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Topic: Mount Sharp

NASA’s Mars Curiosity Rover sees it’s 3,000th Day on Red Planet

 

NASA - National Aeronautics and Space AdministrationPasadena, CA – It’s been 3,000 Martian days, or sols, since NASA’s Curiosity Rover touched down on Mars on August 6th, 2012, and the rover keeps making new discoveries during its gradual climb up Mount Sharp, the 3-mile-tall (5-kilometer-tall) mountain it has been exploring since 2014. Geologists were intrigued to see a series of rock “benches” in the most recent panorama from the mission.

Stitched together from 122 images taken on November 18th, 2020, the mission’s 2,946th sol, the panorama was captured by the Mast Camera, or Mastcam, which serves as the rover’s main “eyes.”

This panorama, made up of 122 individual images stitched together, was taken by NASA's Curiosity Mars rover on November 18, 2020, the 2,946th Martian day, or sol, of the mission. (NASA/JPL-Caltech/MSSS)

This panorama, made up of 122 individual images stitched together, was taken by NASA’s Curiosity Mars rover on November 18, 2020, the 2,946th Martian day, or sol, of the mission. (NASA/JPL-Caltech/MSSS)

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NASA’s Curiosity Mars Rover snaps Selfie at location ‘Mary Anning’

 

NASA - National Aeronautics and Space AdministrationPasadena, CA – NASA’s Curiosity Mars rover has a new selfie. This latest is from a location named “Mary Anning,” after a 19th-century English paleontologist whose discovery of marine-reptile fossils were ignored for generations because of her gender and class. The rover has been at the site since this past July, taking and analyzing drill samples.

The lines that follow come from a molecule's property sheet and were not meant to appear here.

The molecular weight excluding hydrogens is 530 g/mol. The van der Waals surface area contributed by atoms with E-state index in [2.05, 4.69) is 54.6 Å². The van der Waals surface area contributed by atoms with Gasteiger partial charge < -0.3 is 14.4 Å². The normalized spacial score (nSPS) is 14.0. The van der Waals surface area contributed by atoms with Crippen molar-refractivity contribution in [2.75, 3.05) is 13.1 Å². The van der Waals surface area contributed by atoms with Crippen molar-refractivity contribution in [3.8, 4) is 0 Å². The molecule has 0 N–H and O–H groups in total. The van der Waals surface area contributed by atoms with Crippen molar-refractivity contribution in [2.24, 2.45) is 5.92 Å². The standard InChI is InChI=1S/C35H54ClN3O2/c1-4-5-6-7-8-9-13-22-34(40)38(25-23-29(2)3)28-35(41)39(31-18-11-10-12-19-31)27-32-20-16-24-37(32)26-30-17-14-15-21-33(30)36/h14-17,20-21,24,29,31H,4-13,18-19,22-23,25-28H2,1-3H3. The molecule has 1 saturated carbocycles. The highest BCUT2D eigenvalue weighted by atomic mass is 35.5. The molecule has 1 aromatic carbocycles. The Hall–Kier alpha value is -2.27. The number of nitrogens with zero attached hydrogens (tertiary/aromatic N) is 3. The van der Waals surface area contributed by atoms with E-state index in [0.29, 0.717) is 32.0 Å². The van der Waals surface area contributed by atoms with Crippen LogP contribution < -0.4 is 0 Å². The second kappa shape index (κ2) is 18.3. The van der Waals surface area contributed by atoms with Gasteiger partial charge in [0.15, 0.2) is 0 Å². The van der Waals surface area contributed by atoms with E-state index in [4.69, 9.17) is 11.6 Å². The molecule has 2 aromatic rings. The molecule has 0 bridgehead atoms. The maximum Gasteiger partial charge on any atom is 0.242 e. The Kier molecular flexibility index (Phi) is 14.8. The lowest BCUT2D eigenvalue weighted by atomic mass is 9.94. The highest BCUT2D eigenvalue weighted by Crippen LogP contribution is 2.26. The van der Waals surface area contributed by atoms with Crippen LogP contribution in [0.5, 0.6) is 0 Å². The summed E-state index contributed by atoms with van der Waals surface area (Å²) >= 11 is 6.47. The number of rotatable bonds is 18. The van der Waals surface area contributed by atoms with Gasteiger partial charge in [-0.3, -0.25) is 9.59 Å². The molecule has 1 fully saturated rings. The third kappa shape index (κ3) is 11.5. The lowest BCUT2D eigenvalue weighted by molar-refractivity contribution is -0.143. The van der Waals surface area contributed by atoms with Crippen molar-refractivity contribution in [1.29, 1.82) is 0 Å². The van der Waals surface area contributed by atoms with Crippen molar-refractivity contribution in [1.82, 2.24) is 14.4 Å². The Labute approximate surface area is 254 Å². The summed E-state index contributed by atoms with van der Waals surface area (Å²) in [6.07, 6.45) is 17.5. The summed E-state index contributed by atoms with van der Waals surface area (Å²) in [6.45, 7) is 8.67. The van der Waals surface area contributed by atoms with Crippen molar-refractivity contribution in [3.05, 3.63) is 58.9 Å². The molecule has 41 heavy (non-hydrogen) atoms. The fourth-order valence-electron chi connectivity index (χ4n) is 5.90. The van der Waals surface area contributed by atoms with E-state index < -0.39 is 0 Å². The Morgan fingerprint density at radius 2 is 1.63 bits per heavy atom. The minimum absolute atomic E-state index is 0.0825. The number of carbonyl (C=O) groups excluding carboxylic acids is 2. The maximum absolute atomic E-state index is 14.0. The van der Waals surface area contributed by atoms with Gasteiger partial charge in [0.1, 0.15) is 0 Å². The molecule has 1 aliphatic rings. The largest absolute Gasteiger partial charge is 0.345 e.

Made up of 59 pictures stitched together by imaging specialists, the selfie was taken on October 25th, 2020 – the 2,922nd Martian day, or sol, of Curiosity’s mission.

NASA's Curiosity Mars rover took this selfie at a location nicknamed "Mary Anning" after a 19th century English paleontologist. Curiosity snagged three samples of drilled rock at this site on its way out of the Glen Torridon region, which scientists believe preserves an ancient habitable environment. (NASA/JPL-Caltech/MSSS)

NASA’s Curiosity Mars rover took this selfie at a location nicknamed “Mary Anning” after a 19th century English paleontologist. Curiosity snagged three samples of drilled rock at this site on its way out of the Glen Torridon region, which scientists believe preserves an ancient habitable environment. (NASA/JPL-Caltech/MSSS)

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NASA’s Curiosity Mars Rover begins Summer Trip

 

NASA - National Aeronautics and Space AdministrationPasadena, CA – NASA’s Curiosity Mars rover has started a road trip that will continue through the summer across roughly a mile (1.6 kilometers) of terrain. By trip’s end, the rover will be able to ascend to the next section of the 3-mile-tall Martian (5-kilometer-tall) mountain it’s been exploring since 2014, searching for conditions that may have supported ancient microbial life.